History : Nov-Dec 2016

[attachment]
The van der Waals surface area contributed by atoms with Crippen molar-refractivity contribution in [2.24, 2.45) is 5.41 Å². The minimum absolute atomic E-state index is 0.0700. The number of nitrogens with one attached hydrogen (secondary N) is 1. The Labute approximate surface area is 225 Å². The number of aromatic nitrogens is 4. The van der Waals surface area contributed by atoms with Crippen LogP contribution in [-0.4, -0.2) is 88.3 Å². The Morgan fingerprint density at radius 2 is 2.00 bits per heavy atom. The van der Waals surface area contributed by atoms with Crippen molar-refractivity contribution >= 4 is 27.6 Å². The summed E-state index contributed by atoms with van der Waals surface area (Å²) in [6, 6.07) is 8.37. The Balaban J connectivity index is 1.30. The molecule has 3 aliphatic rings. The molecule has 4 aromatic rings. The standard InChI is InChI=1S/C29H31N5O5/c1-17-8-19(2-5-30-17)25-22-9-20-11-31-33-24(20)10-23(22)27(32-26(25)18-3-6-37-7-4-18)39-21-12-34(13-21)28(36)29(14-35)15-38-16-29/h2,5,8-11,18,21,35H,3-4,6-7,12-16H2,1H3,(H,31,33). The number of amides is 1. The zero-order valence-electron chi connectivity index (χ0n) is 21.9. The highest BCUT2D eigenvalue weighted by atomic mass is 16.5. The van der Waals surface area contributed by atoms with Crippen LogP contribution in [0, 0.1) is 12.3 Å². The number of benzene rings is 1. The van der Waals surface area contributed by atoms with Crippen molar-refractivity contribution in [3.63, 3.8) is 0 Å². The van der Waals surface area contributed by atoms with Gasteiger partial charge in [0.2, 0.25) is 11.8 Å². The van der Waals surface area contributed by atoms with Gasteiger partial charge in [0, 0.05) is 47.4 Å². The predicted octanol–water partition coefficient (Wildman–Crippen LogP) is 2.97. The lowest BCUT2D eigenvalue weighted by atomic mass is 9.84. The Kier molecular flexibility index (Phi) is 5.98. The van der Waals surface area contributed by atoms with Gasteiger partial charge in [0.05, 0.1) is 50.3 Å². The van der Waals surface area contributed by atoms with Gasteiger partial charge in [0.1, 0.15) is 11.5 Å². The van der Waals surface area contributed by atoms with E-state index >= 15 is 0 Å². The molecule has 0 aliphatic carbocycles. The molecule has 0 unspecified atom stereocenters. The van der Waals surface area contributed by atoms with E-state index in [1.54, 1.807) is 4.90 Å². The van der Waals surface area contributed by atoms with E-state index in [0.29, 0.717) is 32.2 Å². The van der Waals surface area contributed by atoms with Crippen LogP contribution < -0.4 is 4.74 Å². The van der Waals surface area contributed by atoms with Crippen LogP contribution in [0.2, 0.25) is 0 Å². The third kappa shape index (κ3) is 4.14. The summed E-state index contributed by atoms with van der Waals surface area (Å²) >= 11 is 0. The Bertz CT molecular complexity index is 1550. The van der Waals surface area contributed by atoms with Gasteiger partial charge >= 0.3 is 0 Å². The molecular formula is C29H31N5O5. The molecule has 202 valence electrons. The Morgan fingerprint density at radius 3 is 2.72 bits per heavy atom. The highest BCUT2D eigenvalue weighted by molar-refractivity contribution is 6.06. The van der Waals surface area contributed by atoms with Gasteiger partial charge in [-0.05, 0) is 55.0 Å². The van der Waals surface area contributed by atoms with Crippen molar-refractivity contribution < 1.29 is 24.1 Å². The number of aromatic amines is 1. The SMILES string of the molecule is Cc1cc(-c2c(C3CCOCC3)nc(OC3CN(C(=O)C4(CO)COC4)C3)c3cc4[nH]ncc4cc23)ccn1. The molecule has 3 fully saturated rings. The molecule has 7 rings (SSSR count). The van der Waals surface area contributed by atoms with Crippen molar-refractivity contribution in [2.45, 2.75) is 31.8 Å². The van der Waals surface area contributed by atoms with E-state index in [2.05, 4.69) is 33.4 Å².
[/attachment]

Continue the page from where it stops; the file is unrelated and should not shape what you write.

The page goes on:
NATIONAL GEOGRAPHIC HISTORY 9 WORKING ON THE RAILROAD ALTHOUGH CIXI FAVORED moder- nization, local opinion had to be respected. China’s first railroad, built in 1876 by the British, was dismantled after serious local pro- tests. It took 13 years for Cixi to change enough minds to launch China’s first rail line, the Beijing- Wuhan railway. She felt it would be a “key component of our blue- print for Making China Strong.” power-hungry Cixi had poisoned her son to cling to power, but no proof for murder exists. Dark rumors circulated around Cixi, and not for the last time. The Taming of the Emperor Cixi again seized the reins of government, adopting the son of her sister and Prince Chun and naming him emperor. Ci’an and Cixi would continue to act as regents to the new emperor, Guangxu—who was barely three years old—until Ci’an’s sud- den death in 1881. After that, Cixi was the sole regent. She embarked on a second wave of modernization, introducing elec- tricity and coal mining. She started a war with France to oppose its territorial am- bitions on the border between China and Vietnam, which ended in a stalemate. Cixi officially ceded power to Guangxu in 1889 when he came of age. Educated in the strictest of Confucian orthodoxy, Guangxu was suspicious of everything Western. His failure to comprehend the modern world later led him to abandon China’s naval program, resulting in a crushing defeat to Japan in 1895, a crisis that made Cixi the de facto ruler again. The tension between Cixi and her ad- opted son, and between reformers and traditionalists, was heightened by the influence of an academic and adviser, Kang Youwei. His reform proposals won over Guangxu, but Cixi mistrusted him. Kang involved the emperor in a plot to assassinate her, but their plans were dis- covered in 1898. Kang fled to Japan, and Guangxu was placed under house arrest, leaving him as a puppet but effectively removing him from power. Cixi continued to rule China until her death. She survived a number of crises, including the Boxer Rebellion, which ended in a defeat for China at the hands of a foreign coalition in 1901. In the face of defeat, the ruling Chinese elite rallied around the dowager empress, who had published the unprecedented Decree of Self-reproach, in which she blamed her- self for the devastation caused by the war. In January 1902 Cixi announced a series of reforms that shook up all aspects of Chinese life. Marriages between Han and Manchu partners were legalized. Foot-binding, a custom long practiced on Han girls, was banned. Freedom of the press was expanded. In 1906 Cixi an- nounced that China would be trans- formed into a constitutional monarchy with elections. Cixi died in November 1908, only one day after Guangxu, whom many believe she had poisoned to ensure the weak sov- ereign would stay out of power. Cixi named her two-year-old great-nephew the heir and designated a new dowager empress to watch over the nation she brought into the modern age. — Josep Maria Casals SCALA, FLORENCE ALBUM IN 1900, the Eight- nation Alliance fought the Boxer Rebellion, as depicted in this illustration from a German publication. CHINA’S FIRST RAILROAD, BUILT IN 1876 BY THE BRITISH, RAN THE 12 MILES BETWEEN SHANGHAI AND WUSONG.